HALLOWELL — Maine State Lottery games continue as usual while state officials decide what to do about contracting for future online game services.

A six-year contract awarded a year ago to low bidder Intralot, of Athens, Greece, was invalidated after Scientific Games of Alpharetta, Ga. — the current holder of the contract — appealed the state’s initial award to Intralot, saying it was based on a flawed scoring mechanism.

The ruling was upheld last week by a judge in superior court, and an Intralot spokesman said this week that company will not appeal.

Intralot spokesman Byron Boothe said Friday the firm — which could have filed an appeal to the Maine Supreme Judicial Court — “will not pursue this issue any further.”

Scientific Games — which has about 22 employees in offices in Gardiner and has held the contract now for about a dozen years — will provide online game services and scratch ticket printing until June 30, 2012.

What happens after that is a matter being examined by Timothy R. Poulin, acting director of the state Bureau of Alcoholic Beverages and Lottery Operations, who must decide how to move forward.

“We’re exploring and talking with folks at the Bureau of Purchasing and with (Assistant Attorney General) Bill Laubenstein to see what our choices are, and what is in the best interests of the lottery and the state,” Poulin said Friday.

Poulin said options include forming a committee to re-evaluate three bids initially submitted in 2010, or to issue a new request for proposals.

The bidders in 2010 were Intralot, Scientific games and GTech Corporation, based in Providence, R.I.

The firms were bidding on a contract to do online gaming services, which includes Megabucks Plus, Powerball, and other state and multijurisdictional online games; as well as accounting and validation for Maine’s scratch tickets.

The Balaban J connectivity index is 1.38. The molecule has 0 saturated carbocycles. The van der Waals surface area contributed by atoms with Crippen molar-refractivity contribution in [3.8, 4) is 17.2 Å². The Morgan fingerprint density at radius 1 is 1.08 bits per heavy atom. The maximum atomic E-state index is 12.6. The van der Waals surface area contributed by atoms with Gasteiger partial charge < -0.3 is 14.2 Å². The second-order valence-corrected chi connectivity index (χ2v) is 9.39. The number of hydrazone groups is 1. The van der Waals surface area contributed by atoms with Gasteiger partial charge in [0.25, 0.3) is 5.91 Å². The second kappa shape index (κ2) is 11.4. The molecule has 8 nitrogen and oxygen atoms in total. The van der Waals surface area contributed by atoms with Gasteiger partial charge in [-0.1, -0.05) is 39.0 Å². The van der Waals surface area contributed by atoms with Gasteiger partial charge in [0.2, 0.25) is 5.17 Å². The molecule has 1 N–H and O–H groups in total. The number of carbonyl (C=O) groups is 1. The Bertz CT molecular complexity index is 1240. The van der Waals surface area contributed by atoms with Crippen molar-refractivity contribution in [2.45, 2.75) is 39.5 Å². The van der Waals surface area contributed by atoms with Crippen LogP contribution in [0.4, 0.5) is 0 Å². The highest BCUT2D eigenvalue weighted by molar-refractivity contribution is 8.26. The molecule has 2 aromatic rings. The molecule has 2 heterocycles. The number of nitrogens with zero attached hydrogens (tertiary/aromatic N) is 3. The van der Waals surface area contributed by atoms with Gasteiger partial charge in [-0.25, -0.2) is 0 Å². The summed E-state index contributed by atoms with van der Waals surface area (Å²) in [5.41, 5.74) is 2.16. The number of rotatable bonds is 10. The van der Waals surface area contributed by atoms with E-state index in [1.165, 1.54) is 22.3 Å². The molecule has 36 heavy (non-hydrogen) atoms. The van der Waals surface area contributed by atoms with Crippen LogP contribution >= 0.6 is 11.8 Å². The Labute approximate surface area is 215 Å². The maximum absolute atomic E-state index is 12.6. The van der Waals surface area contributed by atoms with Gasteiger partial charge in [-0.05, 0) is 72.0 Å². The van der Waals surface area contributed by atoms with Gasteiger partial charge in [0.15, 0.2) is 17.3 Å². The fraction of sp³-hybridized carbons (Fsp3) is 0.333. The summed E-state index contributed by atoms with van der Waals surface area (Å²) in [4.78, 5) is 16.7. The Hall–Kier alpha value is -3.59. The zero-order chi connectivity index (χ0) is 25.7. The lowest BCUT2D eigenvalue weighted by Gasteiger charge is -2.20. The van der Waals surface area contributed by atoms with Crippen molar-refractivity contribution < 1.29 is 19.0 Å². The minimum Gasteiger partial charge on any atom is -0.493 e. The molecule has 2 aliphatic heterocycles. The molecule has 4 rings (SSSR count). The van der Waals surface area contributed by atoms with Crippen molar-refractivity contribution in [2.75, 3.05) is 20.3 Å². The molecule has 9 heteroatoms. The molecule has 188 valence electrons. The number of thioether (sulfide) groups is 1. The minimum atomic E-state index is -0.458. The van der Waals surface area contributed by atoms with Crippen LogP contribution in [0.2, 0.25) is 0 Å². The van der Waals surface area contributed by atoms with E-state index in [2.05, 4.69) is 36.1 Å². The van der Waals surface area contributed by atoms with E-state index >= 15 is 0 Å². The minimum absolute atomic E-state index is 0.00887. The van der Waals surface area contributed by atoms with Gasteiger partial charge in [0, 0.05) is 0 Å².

The bids are essentially for a percentage of sales: GTech’s bid was 2.599 percent; Scientific Games’ was 2.4 percent; and Intralot’s was 2.3 percent.

The bids were evaluated on a 2,000-point system that took into account the bid amount and such technical criteria as facilities, software controls and data management.

The current contract calls for the state to pay Scientific Games 4.75 percent of total sales.

Poulin said the state’s intent is to seek scratch ticket bids separately in the future.

“Most states don’t have both in one contract,” Poulin said. “We believe (the cost) would be less if we went out to a separate printing contract for instant tickets.”

In Maine, scratch tickets account for 70 percent of total sales. For these, the state nets 18 cents on each dollar in profit.

For Powerball, the state nets 32 cents on each dollar’s worth of Powerball tickets sold.

“We don’t have to sell as much,” he said.

A state-controlled lottery was first approved by Maine voters in 1973. Average annual lottery sales in Maine for the past two fiscal years were $217 million and $216.4 million, respectively.

This is not the first time a lottery contract has been appealed.

In January 2000, Autotote Lottery Corp. of Christiana, Del., appealed the state’s award of the gaming contract to Scientific Games.

That appeal also was based on alleged irregularities in the scoring process.

The lottery contributes an average of $50 million to the state’s General Fund each year.

Betty Adams — 621-5631

[email protected]


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